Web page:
Pattern Recognition by William Gibson. Review by Violet Kane

Book Cover

In Print
Pattern Recognition found its way to my reading list as do most books for review on ARWZ. There was a combination of motivating factors—it was written by one of the greats of SFF literature, it was available on audiobook... What I did not expect, however, was to enjoy it as much as I did.

It may even be vaguely incorrect to review this novel on ARWZ because it isn't, as it turns out, truly SFF. This novel is set on present-day earth—present day for the time it was published, at least. In fact, this novel is quite strictly dated to the years directly post-9/11. The main protagonist of Pattern Recognition is Cayce, a woman whose father disappeared the morning of September 11th in New York. Cayce is still generally haunted by the irresolution of his disappearance, as well as plagued by a vague discomfort with the world she lives in. This discomfort is spurred both by changes in the post-9/11 years stemming from the attacks and to changes in Cayce's life that arose at the same time more coincidently. One of the only things about this novel that is SFF-ish is Cayce's peculiar sensitivity to brand names and images, many of which cause her virulent anxiety. As the novel opens, Cayce has gone to London on assignment for a company that aims to use her special powers of brand name recognition to assist in the development of a new logo they hope to trademark. Shortly after arrival, though, Cayce realizes she is under surveillance by forces much more powerful than the corporation that has contracted her.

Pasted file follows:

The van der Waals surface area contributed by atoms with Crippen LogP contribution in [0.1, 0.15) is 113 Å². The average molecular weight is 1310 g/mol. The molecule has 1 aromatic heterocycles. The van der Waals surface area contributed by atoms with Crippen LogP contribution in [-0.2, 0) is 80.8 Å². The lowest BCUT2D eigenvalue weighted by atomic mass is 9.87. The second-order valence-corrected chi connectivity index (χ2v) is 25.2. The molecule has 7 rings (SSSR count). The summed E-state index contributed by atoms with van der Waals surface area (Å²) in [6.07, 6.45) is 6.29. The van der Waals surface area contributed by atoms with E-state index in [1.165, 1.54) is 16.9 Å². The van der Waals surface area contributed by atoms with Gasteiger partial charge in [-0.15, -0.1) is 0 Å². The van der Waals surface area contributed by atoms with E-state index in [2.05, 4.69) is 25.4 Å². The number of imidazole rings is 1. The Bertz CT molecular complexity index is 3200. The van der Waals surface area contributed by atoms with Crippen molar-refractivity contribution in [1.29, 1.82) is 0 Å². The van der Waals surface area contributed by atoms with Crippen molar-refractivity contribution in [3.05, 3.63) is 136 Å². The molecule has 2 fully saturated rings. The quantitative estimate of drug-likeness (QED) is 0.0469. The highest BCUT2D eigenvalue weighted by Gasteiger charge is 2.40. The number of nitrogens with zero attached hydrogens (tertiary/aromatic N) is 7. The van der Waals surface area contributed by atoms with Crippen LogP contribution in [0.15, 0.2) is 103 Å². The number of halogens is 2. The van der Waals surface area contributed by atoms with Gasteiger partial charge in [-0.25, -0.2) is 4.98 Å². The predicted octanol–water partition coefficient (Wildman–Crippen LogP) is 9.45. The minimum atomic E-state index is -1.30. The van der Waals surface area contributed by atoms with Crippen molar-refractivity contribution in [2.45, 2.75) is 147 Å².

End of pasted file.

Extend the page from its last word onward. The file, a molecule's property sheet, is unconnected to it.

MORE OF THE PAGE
Book Cover

On Audio
I did not expect to enjoy this novel, in part, because Neuromancer did not appeal to me when I read it. This Cayce, however (and yes, it's pronounced "Case"), turned out to be a very engaging and relatable character, one of the best female characters I've encountered in fiction, by far. The dynamics of the present-day setting are also very fascinating. I was amazed at how much this novel reads like SFF/cyberpunk at times, even though the technology is not speculative, but rather technology from our everyday lives. I'm tempted to interpret this choice on Gibson's part as a statement that we've reached a level of cyber-technology where it lends to stories just as interesting as speculative tales. At other times, though, this novel reads more like literary fiction, and I was very much drawn in by Gibson's subtle character crafting of Cayce.

This audio production of this novel is also exceptional; Shelly Fraiser's narration was spot-on with Cayce's character and added significantly to the enjoyment of this novel.


Violet "Violanthe" Kane is the Webmaster and Founder of She is an editor of ARWZ Literary Zine and is currently pursuing a Master's degree in Medieval studies.

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